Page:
Seven years before the first publication of Bram Stoker’s gothic novel, “Dracula,” Stoker wrote down on a piece of paper: “Young man goes out, sees girls one tries to kiss him not on the lips but throat. Old Count interferes – rage & fury diabolical – this man belongs to me I want him.”
This comes from a bad dream and later becomes a fictional journal entry of Jonathan Harker, one of the several characters in Dracula. Ironically enough, the events of the novel do resemble that of a horrific dream.
The novel begins with Harker’s travel to Transylvania, where he meets Count Dracula to discuss real estate transactions. During his stay in the Count’s castle, Harker encounters many strange things. One of them is the Count crawling “down the castle wall over the dreadful abyss, face down, with his cloak spreading out around him like great wings.”
As the story leaves Transylvania and travels to London, England, the protagonists, Harker’s fiancŽe, Mina Murray, Professor Van Helsing, Doctor John Seward, American-born Quincey Morris and Arthur Holmwood are introduced into the novel. Having lost Mina’s sister, Lucy, to the demonic ways of the Count, the protagonists set up a mission to save Harker from the Count and destroy Count Dracula forever.
In the revised edition of “Dracula,” Christopher Frayling, author of the preface, said that Stoker wrote his thoughts down on notepaper while “on a run in hotels, on trains, in libraries, and leaving from London’s Lyceum Theater,” where Stoker worked. This revelation presents theories on what could have given Stoker the idea to write the novel in an epistolary style, where he uses a collection of journal and diary entries, letters, newspapers clippings and telegrams to tell the events happening in the lives of the characters.
This style, however, does bring the reader right into the story. As Harker, Mina, Helsing and the others write down their thoughts in their journals, diaries or letters, because the reader feels what the characters feel, from confusion, sadness, anguish, anger and joy, at the same moment that the characters felt it. Because the story is presented this way, it gives the novel rawness and authenticity that can be lost in most fictional literary works.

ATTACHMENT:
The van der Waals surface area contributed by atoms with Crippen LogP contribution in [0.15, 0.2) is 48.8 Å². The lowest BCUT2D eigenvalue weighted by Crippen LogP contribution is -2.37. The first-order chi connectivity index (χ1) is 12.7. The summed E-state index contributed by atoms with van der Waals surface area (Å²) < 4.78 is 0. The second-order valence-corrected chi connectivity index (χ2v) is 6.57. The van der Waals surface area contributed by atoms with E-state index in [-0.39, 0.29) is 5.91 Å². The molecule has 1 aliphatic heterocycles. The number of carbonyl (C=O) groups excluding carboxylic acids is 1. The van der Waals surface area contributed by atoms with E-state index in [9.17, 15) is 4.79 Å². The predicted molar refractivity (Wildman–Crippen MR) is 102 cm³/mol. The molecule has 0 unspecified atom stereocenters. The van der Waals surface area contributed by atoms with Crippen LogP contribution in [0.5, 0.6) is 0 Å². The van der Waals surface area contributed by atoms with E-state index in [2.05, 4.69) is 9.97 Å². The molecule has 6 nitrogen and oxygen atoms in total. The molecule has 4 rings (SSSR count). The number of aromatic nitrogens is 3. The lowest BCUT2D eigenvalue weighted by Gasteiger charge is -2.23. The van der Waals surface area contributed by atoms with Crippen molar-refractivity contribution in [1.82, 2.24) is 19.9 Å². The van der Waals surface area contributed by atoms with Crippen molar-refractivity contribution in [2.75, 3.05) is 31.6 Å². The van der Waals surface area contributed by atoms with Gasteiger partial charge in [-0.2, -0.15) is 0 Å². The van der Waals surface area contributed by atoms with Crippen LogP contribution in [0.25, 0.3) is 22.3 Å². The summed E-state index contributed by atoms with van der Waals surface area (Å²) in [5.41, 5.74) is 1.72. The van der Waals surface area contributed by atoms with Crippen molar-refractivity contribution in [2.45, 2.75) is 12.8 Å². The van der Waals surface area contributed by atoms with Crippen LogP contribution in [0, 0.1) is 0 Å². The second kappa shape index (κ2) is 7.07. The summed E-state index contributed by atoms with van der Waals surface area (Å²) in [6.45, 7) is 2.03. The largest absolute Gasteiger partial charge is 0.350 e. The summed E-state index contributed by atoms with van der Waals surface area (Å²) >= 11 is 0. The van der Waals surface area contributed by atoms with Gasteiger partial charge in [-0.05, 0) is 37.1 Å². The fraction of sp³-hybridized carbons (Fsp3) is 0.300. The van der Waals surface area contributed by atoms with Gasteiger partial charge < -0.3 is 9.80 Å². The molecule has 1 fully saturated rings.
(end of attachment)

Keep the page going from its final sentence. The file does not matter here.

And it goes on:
Although the characters have witnessed strange things ever since the Count has settled in London, the reader can take comfort in knowing that the events have already happened.
While Mina, Helsing, Morris, Seward, Harker and Holmwood are diligently trying to figure out what it is that disrupts their peaceful lives, the reader uncovers the clues presented in the writing entries before the characters do because of the advantage the reader has in going back from past entries. Therefore, the reader is always a step ahead of the characters. The anticipation is in the waiting for the characters to come to the same conclusion that the reader has already come to.
With the many vampire novels on the bookshelves, it is easy to read Stoker’s “Dracula” knowing what will happen in each chapter. We even have the option of putting the book down to watch Francis Ford Coppola’s take on Dracula instead. That is if you want to be disappointed. But if you are interested in being terrified by a literary work, Stoker’s “Dracula” is an excellent choice. This book will have you checking to see what lurks behind you.
Here are some other books that will leave you wanting to keep the lights on for the night:
- “The Silence of the Lambs” by Thomas Harris
- “Interview with the Vampire” by Anne Rise
- “Dr. Jekyll and Mr. Hyde” by Robert Louis Stevenson
- “It” by Stephen King
- “Frankenstein” by Mary Shelley
- “The Turn of the Shrew” by Henry Jame